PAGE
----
Chameleon Colors Used To Communicate
December 12, 2013

Chameleons Colors Convey Information During Combat

[ Watch the Video: Communicating Chameleons Rely On Color ]

redOrbit Staff & Wire Reports - Your Universe Online

While the color-changing abilities of chameleons are typically thought of as a defense mechanism, new research published online Wednesday in the journal Biology Letters suggests that the lizards could actually use the trait to communicate with other chameleons as well.

Doctoral candidate Russell Ligon and associate professor Kevin McGraw of the Arizona State University School of Life Sciences studied one type of chameleon and learned that the lizards change color when attempting to convey different types of information with other chameleons during key social interactions.

“For example, when male chameleons challenge each other for territory or a female, their coloring becomes brighter and much more intense. Males that display brighter stripes when they are aggressive are more likely to approach their opponent, and those that achieve brighter head colors are more likely to win fights,” the university said in a statement, adding that the speed with which their heads change hues can predict which one would win in a fight.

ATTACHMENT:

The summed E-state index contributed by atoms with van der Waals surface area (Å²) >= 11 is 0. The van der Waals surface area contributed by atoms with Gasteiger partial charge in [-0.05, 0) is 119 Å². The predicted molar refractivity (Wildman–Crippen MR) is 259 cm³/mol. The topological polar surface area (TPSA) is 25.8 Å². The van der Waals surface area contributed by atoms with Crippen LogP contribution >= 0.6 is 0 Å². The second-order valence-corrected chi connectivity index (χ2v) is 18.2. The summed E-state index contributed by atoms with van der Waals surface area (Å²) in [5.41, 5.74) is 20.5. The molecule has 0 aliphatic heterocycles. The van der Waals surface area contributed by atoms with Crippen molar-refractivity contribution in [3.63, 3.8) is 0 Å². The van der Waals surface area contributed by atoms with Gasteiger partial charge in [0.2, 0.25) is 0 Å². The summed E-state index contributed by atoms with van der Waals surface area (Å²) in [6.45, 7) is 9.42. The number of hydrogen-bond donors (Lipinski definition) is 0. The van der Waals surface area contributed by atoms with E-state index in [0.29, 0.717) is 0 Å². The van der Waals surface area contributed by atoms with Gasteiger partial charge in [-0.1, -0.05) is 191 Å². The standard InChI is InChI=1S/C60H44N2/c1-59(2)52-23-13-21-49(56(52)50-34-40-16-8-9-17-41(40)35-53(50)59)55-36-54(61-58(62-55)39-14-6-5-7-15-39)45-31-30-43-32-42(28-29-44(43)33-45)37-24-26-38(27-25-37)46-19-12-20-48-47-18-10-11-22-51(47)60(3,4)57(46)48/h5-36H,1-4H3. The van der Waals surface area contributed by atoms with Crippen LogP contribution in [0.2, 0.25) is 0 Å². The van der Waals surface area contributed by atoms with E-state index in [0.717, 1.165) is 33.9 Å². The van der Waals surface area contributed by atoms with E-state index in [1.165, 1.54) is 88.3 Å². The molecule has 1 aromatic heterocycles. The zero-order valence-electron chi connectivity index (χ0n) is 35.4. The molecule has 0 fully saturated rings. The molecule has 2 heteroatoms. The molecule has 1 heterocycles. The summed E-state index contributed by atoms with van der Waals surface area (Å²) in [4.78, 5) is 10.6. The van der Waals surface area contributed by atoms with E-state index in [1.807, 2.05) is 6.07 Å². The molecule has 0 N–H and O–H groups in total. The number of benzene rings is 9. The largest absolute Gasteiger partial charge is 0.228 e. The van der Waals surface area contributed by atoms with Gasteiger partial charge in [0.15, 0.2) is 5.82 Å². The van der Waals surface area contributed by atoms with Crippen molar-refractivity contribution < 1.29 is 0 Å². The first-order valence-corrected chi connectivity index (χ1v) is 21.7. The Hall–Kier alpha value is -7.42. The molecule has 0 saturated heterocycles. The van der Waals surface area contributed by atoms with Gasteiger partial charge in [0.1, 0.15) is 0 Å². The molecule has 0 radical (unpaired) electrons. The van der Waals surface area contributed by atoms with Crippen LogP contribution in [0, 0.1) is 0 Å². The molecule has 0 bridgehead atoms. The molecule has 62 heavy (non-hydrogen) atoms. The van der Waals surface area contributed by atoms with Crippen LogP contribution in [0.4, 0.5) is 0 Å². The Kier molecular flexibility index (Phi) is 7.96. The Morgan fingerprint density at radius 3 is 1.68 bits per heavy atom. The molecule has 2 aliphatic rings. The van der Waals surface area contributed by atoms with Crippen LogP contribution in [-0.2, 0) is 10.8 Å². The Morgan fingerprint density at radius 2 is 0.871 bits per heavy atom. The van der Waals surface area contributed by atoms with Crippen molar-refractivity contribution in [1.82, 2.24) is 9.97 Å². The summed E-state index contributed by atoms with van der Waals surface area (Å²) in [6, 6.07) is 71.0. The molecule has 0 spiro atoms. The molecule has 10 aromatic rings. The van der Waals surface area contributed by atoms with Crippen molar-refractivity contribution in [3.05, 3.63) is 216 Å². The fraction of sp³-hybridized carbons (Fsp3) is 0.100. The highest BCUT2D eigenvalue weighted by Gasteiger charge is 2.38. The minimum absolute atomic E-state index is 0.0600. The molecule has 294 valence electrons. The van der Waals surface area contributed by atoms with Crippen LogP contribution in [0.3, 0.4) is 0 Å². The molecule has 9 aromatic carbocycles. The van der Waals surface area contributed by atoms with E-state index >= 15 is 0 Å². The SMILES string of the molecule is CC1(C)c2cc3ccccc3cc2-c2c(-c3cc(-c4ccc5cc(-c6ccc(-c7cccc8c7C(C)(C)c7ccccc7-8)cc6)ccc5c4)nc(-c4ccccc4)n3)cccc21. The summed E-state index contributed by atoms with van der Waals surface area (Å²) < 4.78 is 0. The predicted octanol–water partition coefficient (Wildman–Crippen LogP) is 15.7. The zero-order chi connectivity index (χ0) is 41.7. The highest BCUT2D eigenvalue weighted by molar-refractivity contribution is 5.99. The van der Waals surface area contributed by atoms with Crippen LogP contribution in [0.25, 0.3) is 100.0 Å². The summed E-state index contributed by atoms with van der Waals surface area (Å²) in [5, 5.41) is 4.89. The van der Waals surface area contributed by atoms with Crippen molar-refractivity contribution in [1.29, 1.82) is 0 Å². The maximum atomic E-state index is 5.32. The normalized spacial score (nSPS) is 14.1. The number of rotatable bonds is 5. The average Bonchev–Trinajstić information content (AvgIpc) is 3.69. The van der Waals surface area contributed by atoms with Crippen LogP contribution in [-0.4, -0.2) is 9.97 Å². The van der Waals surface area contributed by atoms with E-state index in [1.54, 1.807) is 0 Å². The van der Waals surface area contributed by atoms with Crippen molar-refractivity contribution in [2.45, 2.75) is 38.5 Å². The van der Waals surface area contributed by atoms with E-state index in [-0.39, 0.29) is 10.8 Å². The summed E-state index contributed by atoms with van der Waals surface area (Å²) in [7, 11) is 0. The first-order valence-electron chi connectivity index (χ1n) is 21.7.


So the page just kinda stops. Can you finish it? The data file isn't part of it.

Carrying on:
Ligon and McGraw used photographic and mathematical modeling tools in order to study how veiled chameleons used their color change abilities in response to aggressive behaviors. They looked at the distance, maximum brightness and color change speed of 28 different patches at various regions throughout the creatures’ bodies.

While the resting colors of chameleons typically range from brown to green (with some hints of yellow), each individual lizard has unique markings, the researchers said. When one of the chameleons is challenged, it will show bright yellows, oranges, greens and turquoises.

Furthermore, when they 'showed-off' their stripes at a distance and quickly followed that up with a head-on approach prior to a skirmish, the vital color signals on the striped parts of the head and body became accentuated. Ligon said that, based on their observations, the winner of a fight is “often decided before they actually make physical contact” and is typically “the one that causes its opponent to retreat.”

According to Ed Yong of National Geographic, the ASU investigators set-up duels between two male members of the nearly two-foot long, aggressive lizard species. Typically, the two males would stare each other down for a few seconds before one realized he was overmatched and backed down – though on the occasion when neither backed down and they did square off, the researchers were forced to intervene.

“As the lizards squared off, the duo photographed them every four seconds, and measured the brightness and colors of 28 body parts. They also converted their photos according to the technical specifications of chameleon eyes, to see the individuals as other chameleons would see them,” Yong said. “They found that the brightness of the chameleons’ stripes predicted how likely they were to approach their rivals.”

In fact, that alone was found to account for over 70 percent of the variation in the chameleon’s motivation, the National Geographic writer said. When it came to the brightness of the lizards’ heads, this trail was found to account for 83 percent of the variation of their fighting ability, he added.